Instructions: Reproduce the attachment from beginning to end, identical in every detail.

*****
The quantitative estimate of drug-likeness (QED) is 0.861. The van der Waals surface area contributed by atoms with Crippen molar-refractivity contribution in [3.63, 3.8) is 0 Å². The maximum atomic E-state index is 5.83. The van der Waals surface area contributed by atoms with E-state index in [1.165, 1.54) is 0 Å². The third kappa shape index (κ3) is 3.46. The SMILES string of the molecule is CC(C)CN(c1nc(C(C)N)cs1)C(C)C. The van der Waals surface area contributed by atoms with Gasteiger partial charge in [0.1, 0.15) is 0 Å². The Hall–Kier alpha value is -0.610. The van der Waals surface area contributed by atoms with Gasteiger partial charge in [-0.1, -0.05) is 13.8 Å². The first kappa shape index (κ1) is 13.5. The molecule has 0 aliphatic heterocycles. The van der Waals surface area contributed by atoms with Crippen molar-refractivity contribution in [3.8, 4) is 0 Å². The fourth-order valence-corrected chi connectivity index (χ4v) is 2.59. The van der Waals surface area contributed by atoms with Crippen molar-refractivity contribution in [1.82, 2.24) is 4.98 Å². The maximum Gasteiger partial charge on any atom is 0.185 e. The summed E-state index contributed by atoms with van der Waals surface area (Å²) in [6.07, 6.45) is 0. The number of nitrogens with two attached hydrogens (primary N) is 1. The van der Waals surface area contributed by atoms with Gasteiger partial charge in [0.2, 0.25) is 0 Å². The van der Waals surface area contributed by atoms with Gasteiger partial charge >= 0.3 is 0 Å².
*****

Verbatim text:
The quantitative estimate of drug-likeness (QED) is 0.861. The van der Waals surface area contributed by atoms with Crippen molar-refractivity contribution in [3.63, 3.8) is 0 Å². The maximum atomic E-state index is 5.83. The van der Waals surface area contributed by atoms with E-state index in [1.165, 1.54) is 0 Å². The third kappa shape index (κ3) is 3.46. The SMILES string of the molecule is CC(C)CN(c1nc(C(C)N)cs1)C(C)C. The van der Waals surface area contributed by atoms with Gasteiger partial charge in [0.1, 0.15) is 0 Å². The Hall–Kier alpha value is -0.610. The van der Waals surface area contributed by atoms with Gasteiger partial charge in [-0.1, -0.05) is 13.8 Å². The first kappa shape index (κ1) is 13.5. The molecule has 0 aliphatic heterocycles. The van der Waals surface area contributed by atoms with Crippen molar-refractivity contribution in [3.8, 4) is 0 Å². The fourth-order valence-corrected chi connectivity index (χ4v) is 2.59. The van der Waals surface area contributed by atoms with Crippen molar-refractivity contribution in [1.82, 2.24) is 4.98 Å². The maximum Gasteiger partial charge on any atom is 0.185 e. The summed E-state index contributed by atoms with van der Waals surface area (Å²) in [6.07, 6.45) is 0. The number of nitrogens with two attached hydrogens (primary N) is 1. The van der Waals surface area contributed by atoms with Gasteiger partial charge in [0.2, 0.25) is 0 Å². The van der Waals surface area contributed by atoms with Gasteiger partial charge >= 0.3 is 0 Å².